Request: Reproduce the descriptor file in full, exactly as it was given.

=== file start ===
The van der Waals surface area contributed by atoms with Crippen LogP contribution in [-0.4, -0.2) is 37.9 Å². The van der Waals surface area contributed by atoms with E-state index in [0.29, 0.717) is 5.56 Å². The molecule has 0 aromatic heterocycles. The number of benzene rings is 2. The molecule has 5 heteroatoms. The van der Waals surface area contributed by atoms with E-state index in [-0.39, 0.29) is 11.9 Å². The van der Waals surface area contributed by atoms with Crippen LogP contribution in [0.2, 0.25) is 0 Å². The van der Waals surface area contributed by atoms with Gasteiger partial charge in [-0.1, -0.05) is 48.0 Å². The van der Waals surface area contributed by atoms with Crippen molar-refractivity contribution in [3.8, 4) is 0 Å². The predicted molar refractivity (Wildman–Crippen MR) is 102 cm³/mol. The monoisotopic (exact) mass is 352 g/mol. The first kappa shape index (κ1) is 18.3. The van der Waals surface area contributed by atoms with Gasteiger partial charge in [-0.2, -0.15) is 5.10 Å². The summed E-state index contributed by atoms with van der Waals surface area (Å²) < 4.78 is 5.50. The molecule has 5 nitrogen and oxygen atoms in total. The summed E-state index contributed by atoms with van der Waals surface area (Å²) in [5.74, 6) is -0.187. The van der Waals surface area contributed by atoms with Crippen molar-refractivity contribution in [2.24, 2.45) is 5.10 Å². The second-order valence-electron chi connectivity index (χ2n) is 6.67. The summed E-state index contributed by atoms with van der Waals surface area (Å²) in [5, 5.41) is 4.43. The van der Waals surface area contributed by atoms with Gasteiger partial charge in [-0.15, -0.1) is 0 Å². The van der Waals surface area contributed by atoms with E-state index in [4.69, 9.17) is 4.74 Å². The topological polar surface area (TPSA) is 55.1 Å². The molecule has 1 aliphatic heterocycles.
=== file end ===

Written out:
The van der Waals surface area contributed by atoms with Crippen LogP contribution in [-0.4, -0.2) is 37.9 Å². The van der Waals surface area contributed by atoms with E-state index in [0.29, 0.717) is 5.56 Å². The molecule has 0 aromatic heterocycles. The number of benzene rings is 2. The molecule has 5 heteroatoms. The van der Waals surface area contributed by atoms with E-state index in [-0.39, 0.29) is 11.9 Å². The van der Waals surface area contributed by atoms with Crippen LogP contribution in [0.2, 0.25) is 0 Å². The van der Waals surface area contributed by atoms with Gasteiger partial charge in [-0.1, -0.05) is 48.0 Å². The van der Waals surface area contributed by atoms with Crippen molar-refractivity contribution in [3.8, 4) is 0 Å². The predicted molar refractivity (Wildman–Crippen MR) is 102 cm³/mol. The monoisotopic (exact) mass is 352 g/mol. The first kappa shape index (κ1) is 18.3. The van der Waals surface area contributed by atoms with Gasteiger partial charge in [-0.2, -0.15) is 5.10 Å². The summed E-state index contributed by atoms with van der Waals surface area (Å²) < 4.78 is 5.50. The molecule has 5 nitrogen and oxygen atoms in total. The summed E-state index contributed by atoms with van der Waals surface area (Å²) in [5.74, 6) is -0.187. The van der Waals surface area contributed by atoms with Crippen molar-refractivity contribution in [2.24, 2.45) is 5.10 Å². The second-order valence-electron chi connectivity index (χ2n) is 6.67. The summed E-state index contributed by atoms with van der Waals surface area (Å²) in [5, 5.41) is 4.43. The van der Waals surface area contributed by atoms with Gasteiger partial charge in [-0.15, -0.1) is 0 Å². The van der Waals surface area contributed by atoms with E-state index in [4.69, 9.17) is 4.74 Å². The topological polar surface area (TPSA) is 55.1 Å². The molecule has 1 aliphatic heterocycles.